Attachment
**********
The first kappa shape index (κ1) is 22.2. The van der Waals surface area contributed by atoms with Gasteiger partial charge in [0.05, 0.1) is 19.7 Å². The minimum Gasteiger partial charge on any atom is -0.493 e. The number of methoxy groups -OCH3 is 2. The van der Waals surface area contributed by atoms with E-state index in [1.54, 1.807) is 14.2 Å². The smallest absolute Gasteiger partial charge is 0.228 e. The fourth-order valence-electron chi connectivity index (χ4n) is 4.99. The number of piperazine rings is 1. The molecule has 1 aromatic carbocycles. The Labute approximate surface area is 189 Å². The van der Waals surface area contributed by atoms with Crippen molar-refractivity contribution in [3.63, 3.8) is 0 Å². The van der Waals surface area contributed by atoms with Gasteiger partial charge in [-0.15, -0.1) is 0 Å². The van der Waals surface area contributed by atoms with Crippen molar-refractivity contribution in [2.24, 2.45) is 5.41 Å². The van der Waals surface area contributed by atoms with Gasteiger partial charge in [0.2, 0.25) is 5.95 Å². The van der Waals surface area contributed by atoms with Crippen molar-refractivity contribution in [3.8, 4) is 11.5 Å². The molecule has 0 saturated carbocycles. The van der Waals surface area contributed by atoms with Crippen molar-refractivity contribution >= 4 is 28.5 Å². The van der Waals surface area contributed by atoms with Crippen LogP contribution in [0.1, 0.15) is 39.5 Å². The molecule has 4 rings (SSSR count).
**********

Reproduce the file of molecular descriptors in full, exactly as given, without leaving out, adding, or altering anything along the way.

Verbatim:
The first kappa shape index (κ1) is 22.2. The van der Waals surface area contributed by atoms with Gasteiger partial charge in [0.05, 0.1) is 19.7 Å². The minimum Gasteiger partial charge on any atom is -0.493 e. The number of methoxy groups -OCH3 is 2. The van der Waals surface area contributed by atoms with E-state index in [1.54, 1.807) is 14.2 Å². The smallest absolute Gasteiger partial charge is 0.228 e. The fourth-order valence-electron chi connectivity index (χ4n) is 4.99. The number of piperazine rings is 1. The molecule has 1 aromatic carbocycles. The Labute approximate surface area is 189 Å². The van der Waals surface area contributed by atoms with Crippen molar-refractivity contribution in [3.63, 3.8) is 0 Å². The van der Waals surface area contributed by atoms with Gasteiger partial charge in [-0.15, -0.1) is 0 Å². The van der Waals surface area contributed by atoms with Crippen molar-refractivity contribution in [2.24, 2.45) is 5.41 Å². The van der Waals surface area contributed by atoms with Gasteiger partial charge in [0.2, 0.25) is 5.95 Å². The van der Waals surface area contributed by atoms with Crippen molar-refractivity contribution in [3.8, 4) is 11.5 Å². The molecule has 0 saturated carbocycles. The van der Waals surface area contributed by atoms with Crippen molar-refractivity contribution >= 4 is 28.5 Å². The van der Waals surface area contributed by atoms with Crippen LogP contribution in [0.1, 0.15) is 39.5 Å². The molecule has 4 rings (SSSR count).